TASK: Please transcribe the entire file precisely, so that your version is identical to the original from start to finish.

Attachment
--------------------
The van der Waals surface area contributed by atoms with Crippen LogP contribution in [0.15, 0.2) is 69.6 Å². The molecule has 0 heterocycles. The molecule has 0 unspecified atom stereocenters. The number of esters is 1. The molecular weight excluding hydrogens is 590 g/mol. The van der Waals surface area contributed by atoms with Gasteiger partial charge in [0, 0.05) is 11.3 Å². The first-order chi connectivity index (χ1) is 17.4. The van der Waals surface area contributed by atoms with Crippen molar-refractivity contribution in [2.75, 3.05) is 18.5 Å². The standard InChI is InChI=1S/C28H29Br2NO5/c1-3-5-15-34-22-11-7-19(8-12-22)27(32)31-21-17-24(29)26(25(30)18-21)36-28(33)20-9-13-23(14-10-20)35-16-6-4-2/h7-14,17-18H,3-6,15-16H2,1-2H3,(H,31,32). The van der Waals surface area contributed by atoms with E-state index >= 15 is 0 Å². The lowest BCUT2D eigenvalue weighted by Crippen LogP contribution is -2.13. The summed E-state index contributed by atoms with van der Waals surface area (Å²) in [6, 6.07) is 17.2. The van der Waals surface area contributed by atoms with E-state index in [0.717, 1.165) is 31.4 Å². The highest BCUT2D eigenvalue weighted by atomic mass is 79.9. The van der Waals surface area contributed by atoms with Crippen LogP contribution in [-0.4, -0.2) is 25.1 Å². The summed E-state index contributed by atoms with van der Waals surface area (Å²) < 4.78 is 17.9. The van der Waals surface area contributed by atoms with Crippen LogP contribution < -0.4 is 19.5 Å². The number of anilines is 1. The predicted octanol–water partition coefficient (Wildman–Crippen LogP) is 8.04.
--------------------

The van der Waals surface area contributed by atoms with Crippen LogP contribution in [0.15, 0.2) is 69.6 Å². The molecule has 0 heterocycles. The molecule has 0 unspecified atom stereocenters. The number of esters is 1. The molecular weight excluding hydrogens is 590 g/mol. The van der Waals surface area contributed by atoms with Gasteiger partial charge in [0, 0.05) is 11.3 Å². The first-order chi connectivity index (χ1) is 17.4. The van der Waals surface area contributed by atoms with Crippen molar-refractivity contribution in [2.75, 3.05) is 18.5 Å². The standard InChI is InChI=1S/C28H29Br2NO5/c1-3-5-15-34-22-11-7-19(8-12-22)27(32)31-21-17-24(29)26(25(30)18-21)36-28(33)20-9-13-23(14-10-20)35-16-6-4-2/h7-14,17-18H,3-6,15-16H2,1-2H3,(H,31,32). The van der Waals surface area contributed by atoms with E-state index >= 15 is 0 Å². The lowest BCUT2D eigenvalue weighted by Crippen LogP contribution is -2.13. The summed E-state index contributed by atoms with van der Waals surface area (Å²) in [6, 6.07) is 17.2. The van der Waals surface area contributed by atoms with E-state index in [0.717, 1.165) is 31.4 Å². The highest BCUT2D eigenvalue weighted by atomic mass is 79.9. The van der Waals surface area contributed by atoms with Crippen LogP contribution in [-0.4, -0.2) is 25.1 Å². The summed E-state index contributed by atoms with van der Waals surface area (Å²) < 4.78 is 17.9. The van der Waals surface area contributed by atoms with Crippen LogP contribution < -0.4 is 19.5 Å². The number of anilines is 1. The predicted octanol–water partition coefficient (Wildman–Crippen LogP) is 8.04.